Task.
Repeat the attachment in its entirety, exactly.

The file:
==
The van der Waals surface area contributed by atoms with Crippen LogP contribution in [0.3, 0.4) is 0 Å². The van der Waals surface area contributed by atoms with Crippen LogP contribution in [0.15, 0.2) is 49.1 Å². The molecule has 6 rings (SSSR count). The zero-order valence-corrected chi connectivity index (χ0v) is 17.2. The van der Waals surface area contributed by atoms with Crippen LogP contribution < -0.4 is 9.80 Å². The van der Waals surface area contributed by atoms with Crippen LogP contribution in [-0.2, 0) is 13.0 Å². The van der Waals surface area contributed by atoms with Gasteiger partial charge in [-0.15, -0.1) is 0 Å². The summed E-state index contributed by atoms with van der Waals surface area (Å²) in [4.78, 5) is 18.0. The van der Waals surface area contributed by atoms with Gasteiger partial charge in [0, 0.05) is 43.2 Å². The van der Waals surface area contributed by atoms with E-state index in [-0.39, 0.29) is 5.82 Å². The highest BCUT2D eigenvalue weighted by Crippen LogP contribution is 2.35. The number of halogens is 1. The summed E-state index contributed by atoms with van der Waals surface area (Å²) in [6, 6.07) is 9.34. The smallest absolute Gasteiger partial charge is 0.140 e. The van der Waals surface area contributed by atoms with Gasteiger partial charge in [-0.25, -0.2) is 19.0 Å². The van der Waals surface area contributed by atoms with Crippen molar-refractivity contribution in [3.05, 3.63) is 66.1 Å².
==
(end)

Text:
The van der Waals surface area contributed by atoms with Crippen LogP contribution in [0.3, 0.4) is 0 Å². The van der Waals surface area contributed by atoms with Crippen LogP contribution in [0.15, 0.2) is 49.1 Å². The molecule has 6 rings (SSSR count). The zero-order valence-corrected chi connectivity index (χ0v) is 17.2. The van der Waals surface area contributed by atoms with Crippen LogP contribution < -0.4 is 9.80 Å². The van der Waals surface area contributed by atoms with Crippen LogP contribution in [-0.2, 0) is 13.0 Å². The van der Waals surface area contributed by atoms with Gasteiger partial charge in [-0.15, -0.1) is 0 Å². The summed E-state index contributed by atoms with van der Waals surface area (Å²) in [4.78, 5) is 18.0. The van der Waals surface area contributed by atoms with Gasteiger partial charge in [0, 0.05) is 43.2 Å². The van der Waals surface area contributed by atoms with E-state index in [-0.39, 0.29) is 5.82 Å². The highest BCUT2D eigenvalue weighted by Crippen LogP contribution is 2.35. The number of halogens is 1. The summed E-state index contributed by atoms with van der Waals surface area (Å²) in [6, 6.07) is 9.34. The smallest absolute Gasteiger partial charge is 0.140 e. The van der Waals surface area contributed by atoms with Gasteiger partial charge in [-0.25, -0.2) is 19.0 Å². The van der Waals surface area contributed by atoms with Crippen molar-refractivity contribution in [3.05, 3.63) is 66.1 Å².